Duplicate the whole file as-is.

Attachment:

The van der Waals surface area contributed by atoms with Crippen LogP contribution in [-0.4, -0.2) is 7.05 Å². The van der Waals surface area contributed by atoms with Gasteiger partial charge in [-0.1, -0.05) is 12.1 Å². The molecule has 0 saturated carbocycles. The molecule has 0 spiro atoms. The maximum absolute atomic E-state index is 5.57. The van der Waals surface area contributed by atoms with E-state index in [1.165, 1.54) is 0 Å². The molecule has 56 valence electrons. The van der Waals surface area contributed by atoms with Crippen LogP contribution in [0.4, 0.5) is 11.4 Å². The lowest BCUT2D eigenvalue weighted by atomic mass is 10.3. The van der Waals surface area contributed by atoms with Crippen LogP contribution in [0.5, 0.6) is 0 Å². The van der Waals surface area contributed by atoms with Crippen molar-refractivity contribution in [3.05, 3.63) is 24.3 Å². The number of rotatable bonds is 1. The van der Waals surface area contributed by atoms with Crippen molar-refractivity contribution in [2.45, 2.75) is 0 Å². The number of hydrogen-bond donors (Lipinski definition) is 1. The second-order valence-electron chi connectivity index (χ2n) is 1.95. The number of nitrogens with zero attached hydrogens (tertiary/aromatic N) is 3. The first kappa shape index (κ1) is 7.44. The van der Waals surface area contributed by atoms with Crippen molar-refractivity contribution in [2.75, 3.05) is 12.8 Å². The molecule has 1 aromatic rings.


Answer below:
The van der Waals surface area contributed by atoms with Crippen LogP contribution in [-0.4, -0.2) is 7.05 Å². The van der Waals surface area contributed by atoms with Gasteiger partial charge in [-0.1, -0.05) is 12.1 Å². The molecule has 0 saturated carbocycles. The molecule has 0 spiro atoms. The maximum absolute atomic E-state index is 5.57. The van der Waals surface area contributed by atoms with E-state index in [1.165, 1.54) is 0 Å². The molecule has 56 valence electrons. The van der Waals surface area contributed by atoms with Crippen LogP contribution in [0.4, 0.5) is 11.4 Å². The lowest BCUT2D eigenvalue weighted by atomic mass is 10.3. The van der Waals surface area contributed by atoms with Crippen LogP contribution in [0.5, 0.6) is 0 Å². The van der Waals surface area contributed by atoms with Crippen molar-refractivity contribution in [3.05, 3.63) is 24.3 Å². The number of rotatable bonds is 1. The van der Waals surface area contributed by atoms with Crippen molar-refractivity contribution in [2.45, 2.75) is 0 Å². The number of hydrogen-bond donors (Lipinski definition) is 1. The second-order valence-electron chi connectivity index (χ2n) is 1.95. The number of nitrogens with zero attached hydrogens (tertiary/aromatic N) is 3. The first kappa shape index (κ1) is 7.44. The van der Waals surface area contributed by atoms with Crippen molar-refractivity contribution in [2.75, 3.05) is 12.8 Å². The molecule has 1 aromatic rings.